But what this ruling is mostly about is Brady and the future of the sport. The NFL, in the past, has gotten decisions wrong. Ray Rice was originally suspended for two games for knocking out his fiancee. They will tell you that was a mistake (and Goodell has said it publicly).

Those times of easy punishments are over. That's the message. It's a new day because the league knows what's at stake here. The game can't be viewed as wrestling. Whether players pump up their bodies with fake drugs or deflate a football, the NFL knows the core of what made it the biggest sport in America is believability.

If the stars like Brady can simply break the rules, then engineer a cover-up, then flip the bird to the league when it investigates, that hurts the image of the sport. Put together a string of controversies like these, and people will wonder when Brock Lesnar will be the next coach.

Each player, no matter how accomplished and otherwise respected, has an obligation to comply with the rules.

The rules apply even to Tom Brady.

Brady himself is a stickler for the rulebook. Remember when the Patriots fooled the Ravens in the playoffs last year, using (smartly) a trick formation to bamboozle them? The Ravens were furious, but it was their own fault.

Brady mocked the Ravens, telling reporters on Jan. 10, "Those guys got to study the rule book and figure it out."

On Twitter, besides cursing and stomping feet, Pats fans point to other teams cheating. Teams warmed up footballs or Aaron Rodgers wants his footballs overinflated or teams used an illicit substance to get a better grip on the football. All true.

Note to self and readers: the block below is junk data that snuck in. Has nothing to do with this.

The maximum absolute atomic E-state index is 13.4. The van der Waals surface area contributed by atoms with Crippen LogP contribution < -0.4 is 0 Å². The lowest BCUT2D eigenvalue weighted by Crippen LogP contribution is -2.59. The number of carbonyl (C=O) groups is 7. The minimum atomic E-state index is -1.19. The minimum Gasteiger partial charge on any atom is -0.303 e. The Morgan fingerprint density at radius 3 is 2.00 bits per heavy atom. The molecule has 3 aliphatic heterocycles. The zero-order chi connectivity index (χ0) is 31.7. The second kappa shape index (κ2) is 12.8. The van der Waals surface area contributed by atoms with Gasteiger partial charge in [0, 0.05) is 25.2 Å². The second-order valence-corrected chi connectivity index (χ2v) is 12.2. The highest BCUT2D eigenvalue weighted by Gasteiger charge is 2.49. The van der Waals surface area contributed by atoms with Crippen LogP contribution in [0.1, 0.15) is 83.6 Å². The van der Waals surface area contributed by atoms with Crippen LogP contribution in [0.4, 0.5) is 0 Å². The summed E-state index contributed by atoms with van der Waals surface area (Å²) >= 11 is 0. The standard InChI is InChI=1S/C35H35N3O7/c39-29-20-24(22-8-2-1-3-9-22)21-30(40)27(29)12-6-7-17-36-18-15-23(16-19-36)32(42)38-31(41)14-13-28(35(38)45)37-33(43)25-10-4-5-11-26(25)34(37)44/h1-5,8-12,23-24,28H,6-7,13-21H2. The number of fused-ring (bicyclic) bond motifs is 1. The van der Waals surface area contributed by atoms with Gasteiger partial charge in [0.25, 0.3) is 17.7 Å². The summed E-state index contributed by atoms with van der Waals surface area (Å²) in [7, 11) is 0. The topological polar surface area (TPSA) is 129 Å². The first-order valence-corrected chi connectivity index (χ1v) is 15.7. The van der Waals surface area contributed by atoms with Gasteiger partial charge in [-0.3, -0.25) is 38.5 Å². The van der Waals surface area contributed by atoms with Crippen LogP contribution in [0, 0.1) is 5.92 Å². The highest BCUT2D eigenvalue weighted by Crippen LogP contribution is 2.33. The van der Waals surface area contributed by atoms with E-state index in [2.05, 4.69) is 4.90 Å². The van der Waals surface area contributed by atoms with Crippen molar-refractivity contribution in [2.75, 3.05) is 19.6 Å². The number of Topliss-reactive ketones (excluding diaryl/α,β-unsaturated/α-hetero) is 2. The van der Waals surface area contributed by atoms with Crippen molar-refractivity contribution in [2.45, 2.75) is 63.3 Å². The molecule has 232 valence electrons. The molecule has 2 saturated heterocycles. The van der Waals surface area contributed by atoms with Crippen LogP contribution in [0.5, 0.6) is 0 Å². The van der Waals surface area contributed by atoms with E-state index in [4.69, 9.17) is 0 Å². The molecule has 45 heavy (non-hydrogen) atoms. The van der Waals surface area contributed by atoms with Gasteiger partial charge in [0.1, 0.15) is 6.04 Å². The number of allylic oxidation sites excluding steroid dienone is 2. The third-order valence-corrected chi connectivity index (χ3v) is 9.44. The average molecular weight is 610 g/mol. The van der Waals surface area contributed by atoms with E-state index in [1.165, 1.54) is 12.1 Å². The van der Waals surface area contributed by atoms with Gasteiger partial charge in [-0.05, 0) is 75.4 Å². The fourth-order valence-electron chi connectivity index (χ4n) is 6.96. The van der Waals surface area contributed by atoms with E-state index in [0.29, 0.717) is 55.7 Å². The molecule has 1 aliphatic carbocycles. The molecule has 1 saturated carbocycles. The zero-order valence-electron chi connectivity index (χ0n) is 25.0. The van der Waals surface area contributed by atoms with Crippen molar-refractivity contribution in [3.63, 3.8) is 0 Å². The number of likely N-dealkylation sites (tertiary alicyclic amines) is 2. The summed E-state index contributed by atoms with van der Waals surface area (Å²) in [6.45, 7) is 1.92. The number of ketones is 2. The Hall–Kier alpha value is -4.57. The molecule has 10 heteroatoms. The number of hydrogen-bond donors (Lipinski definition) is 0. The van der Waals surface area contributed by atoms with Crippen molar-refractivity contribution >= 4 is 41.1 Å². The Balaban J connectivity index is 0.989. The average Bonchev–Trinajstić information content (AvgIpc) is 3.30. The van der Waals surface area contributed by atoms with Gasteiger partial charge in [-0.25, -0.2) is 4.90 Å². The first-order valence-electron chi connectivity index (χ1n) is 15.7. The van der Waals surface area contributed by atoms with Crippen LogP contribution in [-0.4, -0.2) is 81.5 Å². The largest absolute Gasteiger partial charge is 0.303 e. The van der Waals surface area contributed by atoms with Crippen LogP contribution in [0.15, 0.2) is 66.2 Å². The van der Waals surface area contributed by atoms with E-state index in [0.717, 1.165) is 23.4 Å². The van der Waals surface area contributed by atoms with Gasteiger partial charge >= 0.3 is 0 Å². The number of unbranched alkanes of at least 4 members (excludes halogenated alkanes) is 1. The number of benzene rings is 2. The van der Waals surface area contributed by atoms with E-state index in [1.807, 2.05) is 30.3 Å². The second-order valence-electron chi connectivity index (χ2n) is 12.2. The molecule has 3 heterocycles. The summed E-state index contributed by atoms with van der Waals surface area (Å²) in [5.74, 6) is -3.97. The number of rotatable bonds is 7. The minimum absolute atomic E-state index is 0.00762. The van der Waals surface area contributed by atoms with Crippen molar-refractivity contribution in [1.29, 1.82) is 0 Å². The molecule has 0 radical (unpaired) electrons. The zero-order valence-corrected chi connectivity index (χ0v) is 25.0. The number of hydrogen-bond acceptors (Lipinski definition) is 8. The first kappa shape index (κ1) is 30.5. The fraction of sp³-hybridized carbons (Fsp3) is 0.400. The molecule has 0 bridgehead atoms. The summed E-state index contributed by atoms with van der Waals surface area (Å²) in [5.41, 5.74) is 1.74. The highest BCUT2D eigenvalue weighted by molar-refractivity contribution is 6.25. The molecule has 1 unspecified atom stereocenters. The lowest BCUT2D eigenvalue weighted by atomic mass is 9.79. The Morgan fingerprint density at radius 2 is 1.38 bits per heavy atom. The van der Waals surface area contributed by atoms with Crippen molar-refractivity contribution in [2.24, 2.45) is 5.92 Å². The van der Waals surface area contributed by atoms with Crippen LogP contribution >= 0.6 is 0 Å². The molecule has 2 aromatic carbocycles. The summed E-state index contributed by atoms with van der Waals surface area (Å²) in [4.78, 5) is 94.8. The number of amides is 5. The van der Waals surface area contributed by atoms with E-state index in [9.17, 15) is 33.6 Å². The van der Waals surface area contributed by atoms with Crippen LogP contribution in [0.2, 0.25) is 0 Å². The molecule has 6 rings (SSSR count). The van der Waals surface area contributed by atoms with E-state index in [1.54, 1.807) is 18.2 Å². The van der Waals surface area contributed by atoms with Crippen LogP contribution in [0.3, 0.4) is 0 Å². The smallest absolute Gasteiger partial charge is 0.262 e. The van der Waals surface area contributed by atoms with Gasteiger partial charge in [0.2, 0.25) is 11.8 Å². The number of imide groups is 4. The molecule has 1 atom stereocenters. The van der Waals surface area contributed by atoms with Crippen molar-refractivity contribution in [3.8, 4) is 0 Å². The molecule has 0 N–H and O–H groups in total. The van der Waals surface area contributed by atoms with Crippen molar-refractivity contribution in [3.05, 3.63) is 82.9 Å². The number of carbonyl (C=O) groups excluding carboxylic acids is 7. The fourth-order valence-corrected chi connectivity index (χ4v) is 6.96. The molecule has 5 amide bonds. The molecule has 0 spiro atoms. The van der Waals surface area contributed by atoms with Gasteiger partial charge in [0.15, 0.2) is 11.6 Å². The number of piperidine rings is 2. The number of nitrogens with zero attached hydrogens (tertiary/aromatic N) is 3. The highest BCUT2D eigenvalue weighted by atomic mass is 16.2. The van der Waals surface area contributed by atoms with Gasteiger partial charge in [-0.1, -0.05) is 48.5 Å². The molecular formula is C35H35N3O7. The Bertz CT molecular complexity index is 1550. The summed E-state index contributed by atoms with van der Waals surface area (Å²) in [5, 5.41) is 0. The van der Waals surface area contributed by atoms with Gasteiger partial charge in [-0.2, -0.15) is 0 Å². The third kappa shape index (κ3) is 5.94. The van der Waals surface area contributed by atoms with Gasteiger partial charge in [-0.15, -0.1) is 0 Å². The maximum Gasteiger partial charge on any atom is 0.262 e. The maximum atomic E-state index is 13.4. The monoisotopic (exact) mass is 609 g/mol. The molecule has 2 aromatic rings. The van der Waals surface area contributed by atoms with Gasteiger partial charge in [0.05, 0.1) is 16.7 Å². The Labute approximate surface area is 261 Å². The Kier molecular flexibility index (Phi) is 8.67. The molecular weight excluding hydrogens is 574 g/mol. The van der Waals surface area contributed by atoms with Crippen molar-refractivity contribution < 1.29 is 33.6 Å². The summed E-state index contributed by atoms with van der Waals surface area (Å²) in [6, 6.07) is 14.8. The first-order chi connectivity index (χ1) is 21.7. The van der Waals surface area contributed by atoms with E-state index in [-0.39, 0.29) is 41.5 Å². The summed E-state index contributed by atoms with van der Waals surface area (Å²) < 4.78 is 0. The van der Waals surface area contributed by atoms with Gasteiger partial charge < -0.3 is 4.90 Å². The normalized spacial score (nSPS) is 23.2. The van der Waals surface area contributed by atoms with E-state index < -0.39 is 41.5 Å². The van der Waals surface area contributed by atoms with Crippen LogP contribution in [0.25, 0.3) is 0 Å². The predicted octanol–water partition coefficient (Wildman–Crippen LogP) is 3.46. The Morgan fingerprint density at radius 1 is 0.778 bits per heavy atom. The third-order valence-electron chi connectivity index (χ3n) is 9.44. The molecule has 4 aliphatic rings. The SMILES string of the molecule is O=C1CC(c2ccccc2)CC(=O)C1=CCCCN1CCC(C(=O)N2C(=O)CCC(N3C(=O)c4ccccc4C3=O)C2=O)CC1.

Liz Mullen @SBJLizMullen

Full NFL statement on Discipline in #DeFlateGate https://t.co/uT8NXv133s

The difference between those teams and the Patriots is prior history. Spygate is a part of this. Those other teams don't have a major scandal on their record. The warming of the footballs also happened in broad daylight, and when they were caught, the teams didn't pull a Brady. When Brady was busted, he basically said, "Me? Cheat? Whaaaat? Look how handsome I am. Over there! A unicorn!"

To this day, Brady has said nothing of substance about what happened.

That may be because he and his team are planning legal action against the sport or the investigator Ted Wells, but if you really had no clue about something you were accused of, wouldn't you say, as loudly as possible, "I. Did. Not. Do. This."

Not send your lawyers to say it for you. Or your daddy. Just you. Stand before the microphones and say this is all a vicious lie.

David Goldman/Associated Press

Goodell will be crushed by some for this decision, but he can't win. If he didn't come down hard on the Patriots, he would have been accused of favoritism. If he did hand down a stiff punishment, as he did, then he's draconian.

What Goodell and the league have done is adapt. Goodell made his mistakes. A lot of them. But he's now doing the right thing. He got this right. It was harsh. It was brutal, but it deserved to be.

To me, Brady is still the best quarterback of all time. He will only be surpassed by Aaron Rodgers. To me, Bill Belichick is the best coach of all time. He may never be surpassed by anyone. To me, Robert Kraft is the best NFL owner of all time. None of that changes.

But an arrogant Brady was held accountable. That's a good thing. It's a needed thing.

There's a chance Brady's suspension is reduced to two games, but the message was still sent. You are great, Brady, but you are not above everyone else.

You're not bigger than the league.

Mike Freeman covers the NFL for Bleacher Report.